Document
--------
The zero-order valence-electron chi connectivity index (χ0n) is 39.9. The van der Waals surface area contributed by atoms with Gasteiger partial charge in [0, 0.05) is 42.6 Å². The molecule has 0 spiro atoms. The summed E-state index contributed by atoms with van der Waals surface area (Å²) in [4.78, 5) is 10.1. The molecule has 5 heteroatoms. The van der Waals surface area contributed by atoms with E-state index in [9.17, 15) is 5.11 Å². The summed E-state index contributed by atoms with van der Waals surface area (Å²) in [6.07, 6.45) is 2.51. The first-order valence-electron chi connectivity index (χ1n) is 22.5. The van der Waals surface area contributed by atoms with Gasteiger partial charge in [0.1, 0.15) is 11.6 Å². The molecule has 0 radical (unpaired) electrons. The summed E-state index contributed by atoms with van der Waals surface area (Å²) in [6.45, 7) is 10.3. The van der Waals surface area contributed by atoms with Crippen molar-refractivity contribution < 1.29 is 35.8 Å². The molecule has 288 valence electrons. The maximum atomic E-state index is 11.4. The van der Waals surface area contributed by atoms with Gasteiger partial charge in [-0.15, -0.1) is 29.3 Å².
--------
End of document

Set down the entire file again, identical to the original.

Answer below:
The zero-order valence-electron chi connectivity index (χ0n) is 39.9. The van der Waals surface area contributed by atoms with Gasteiger partial charge in [0, 0.05) is 42.6 Å². The molecule has 0 spiro atoms. The summed E-state index contributed by atoms with van der Waals surface area (Å²) in [4.78, 5) is 10.1. The molecule has 5 heteroatoms. The van der Waals surface area contributed by atoms with E-state index in [9.17, 15) is 5.11 Å². The summed E-state index contributed by atoms with van der Waals surface area (Å²) in [6.07, 6.45) is 2.51. The first-order valence-electron chi connectivity index (χ1n) is 22.5. The van der Waals surface area contributed by atoms with Gasteiger partial charge in [0.1, 0.15) is 11.6 Å². The molecule has 0 radical (unpaired) electrons. The summed E-state index contributed by atoms with van der Waals surface area (Å²) in [6.45, 7) is 10.3. The van der Waals surface area contributed by atoms with Crippen molar-refractivity contribution < 1.29 is 35.8 Å². The molecule has 288 valence electrons. The maximum atomic E-state index is 11.4. The van der Waals surface area contributed by atoms with Gasteiger partial charge in [-0.15, -0.1) is 29.3 Å².